After european elections, eurosceptic parties have made significant gains in several countries: while some of these parties fiercely anti-euro and anti-European Union had already settled in european parliament, newcomers have made surprising scores and will be entering for the first time.
What are the causes of this wave of Euroscepticism? We can find them in a general loss of confidence on the part of member States towards european institutions, in reference to the latest political and economic European Union’s choices: austerity policies, immigration, free trade, management of the single currency are the main causes of this protest expressed through elections. In front of a participation rate remained stable at 43%, this displeasure has had an impact on voting, widely followed by the international press.
The europhobe Indipendence Party is well ahead in the UK, before traditional parties, with a historic score of 28% of the vote. At this stage, the Ukip has 18 seats, the Conservatives at 13 (23.9%) and the Labours 13 (23.8)%. ‘People are deeply disappointed by the European Union’, said british Prime Minister David Cameron.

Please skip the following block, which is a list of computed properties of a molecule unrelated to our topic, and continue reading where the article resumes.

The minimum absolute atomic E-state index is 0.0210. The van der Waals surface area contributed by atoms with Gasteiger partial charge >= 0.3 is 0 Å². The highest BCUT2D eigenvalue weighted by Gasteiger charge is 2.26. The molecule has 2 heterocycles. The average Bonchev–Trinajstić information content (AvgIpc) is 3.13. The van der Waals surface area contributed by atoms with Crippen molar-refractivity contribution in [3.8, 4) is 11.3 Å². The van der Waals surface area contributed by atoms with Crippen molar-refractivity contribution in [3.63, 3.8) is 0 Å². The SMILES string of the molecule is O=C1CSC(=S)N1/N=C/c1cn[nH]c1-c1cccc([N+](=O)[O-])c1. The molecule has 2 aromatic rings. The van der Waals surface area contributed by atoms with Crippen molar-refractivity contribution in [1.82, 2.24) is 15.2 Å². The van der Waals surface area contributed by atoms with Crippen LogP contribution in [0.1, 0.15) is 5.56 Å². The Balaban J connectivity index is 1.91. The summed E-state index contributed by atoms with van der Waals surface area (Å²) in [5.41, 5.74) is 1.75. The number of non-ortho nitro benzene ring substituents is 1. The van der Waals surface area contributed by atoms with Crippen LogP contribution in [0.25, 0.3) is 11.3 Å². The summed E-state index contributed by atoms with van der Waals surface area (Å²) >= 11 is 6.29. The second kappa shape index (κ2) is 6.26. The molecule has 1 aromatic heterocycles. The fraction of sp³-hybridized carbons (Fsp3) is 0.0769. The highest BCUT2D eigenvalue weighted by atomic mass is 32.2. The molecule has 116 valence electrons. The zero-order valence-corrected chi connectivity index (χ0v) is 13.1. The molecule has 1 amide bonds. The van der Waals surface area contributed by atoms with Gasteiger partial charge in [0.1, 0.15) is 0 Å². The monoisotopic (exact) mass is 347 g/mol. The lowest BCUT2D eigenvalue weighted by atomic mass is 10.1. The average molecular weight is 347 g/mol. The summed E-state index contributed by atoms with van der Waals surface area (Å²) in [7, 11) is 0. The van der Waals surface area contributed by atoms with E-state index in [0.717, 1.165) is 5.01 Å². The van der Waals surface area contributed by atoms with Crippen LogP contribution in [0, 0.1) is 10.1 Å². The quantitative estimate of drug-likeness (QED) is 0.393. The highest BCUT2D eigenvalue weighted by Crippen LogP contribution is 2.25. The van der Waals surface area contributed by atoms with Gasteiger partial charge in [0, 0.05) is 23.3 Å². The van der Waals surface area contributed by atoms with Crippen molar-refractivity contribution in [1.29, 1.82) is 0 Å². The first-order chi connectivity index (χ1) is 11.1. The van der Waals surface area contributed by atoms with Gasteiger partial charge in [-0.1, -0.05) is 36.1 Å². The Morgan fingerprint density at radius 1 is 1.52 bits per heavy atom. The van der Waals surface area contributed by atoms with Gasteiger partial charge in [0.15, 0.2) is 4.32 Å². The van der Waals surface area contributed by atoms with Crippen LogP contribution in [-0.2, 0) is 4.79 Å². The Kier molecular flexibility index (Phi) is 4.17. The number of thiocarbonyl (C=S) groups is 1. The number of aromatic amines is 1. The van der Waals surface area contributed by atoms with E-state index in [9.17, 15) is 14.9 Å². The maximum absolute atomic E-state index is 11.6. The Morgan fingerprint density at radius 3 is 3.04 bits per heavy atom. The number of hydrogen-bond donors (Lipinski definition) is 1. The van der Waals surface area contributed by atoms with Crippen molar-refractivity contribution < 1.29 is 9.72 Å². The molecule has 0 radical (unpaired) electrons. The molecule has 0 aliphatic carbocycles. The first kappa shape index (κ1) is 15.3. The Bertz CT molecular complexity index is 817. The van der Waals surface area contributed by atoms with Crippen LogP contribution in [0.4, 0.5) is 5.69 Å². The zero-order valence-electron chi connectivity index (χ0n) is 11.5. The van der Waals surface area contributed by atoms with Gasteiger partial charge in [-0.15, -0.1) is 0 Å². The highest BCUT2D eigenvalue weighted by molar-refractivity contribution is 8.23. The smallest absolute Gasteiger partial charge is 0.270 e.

The National Front, with 24-25% of the vote, won the European elections in France, significantly outpacing the UMP (20-21%). ‘The people have spoken loud and clear’, told the triumphant party leader Marine Le Pen. The result was described as “a shock, an earthquake” by French Prime Minister Manuel Valls.
The extreme right also won the elections in Denmark. The Austrian party of the extreme right FPO earn 7 points more than expected, with a total of 20% of the vote. Germany sends a neo-Nazi MEP in Strasbourg.
In Greece, the radical left party Syriza won with an expected result between 26 and 29%, ahead of New Democracy (PPE) Prime Minister Antonis Samaras, to 23-26%, while un Greek on ten voted for Golden Dawn (9,3%).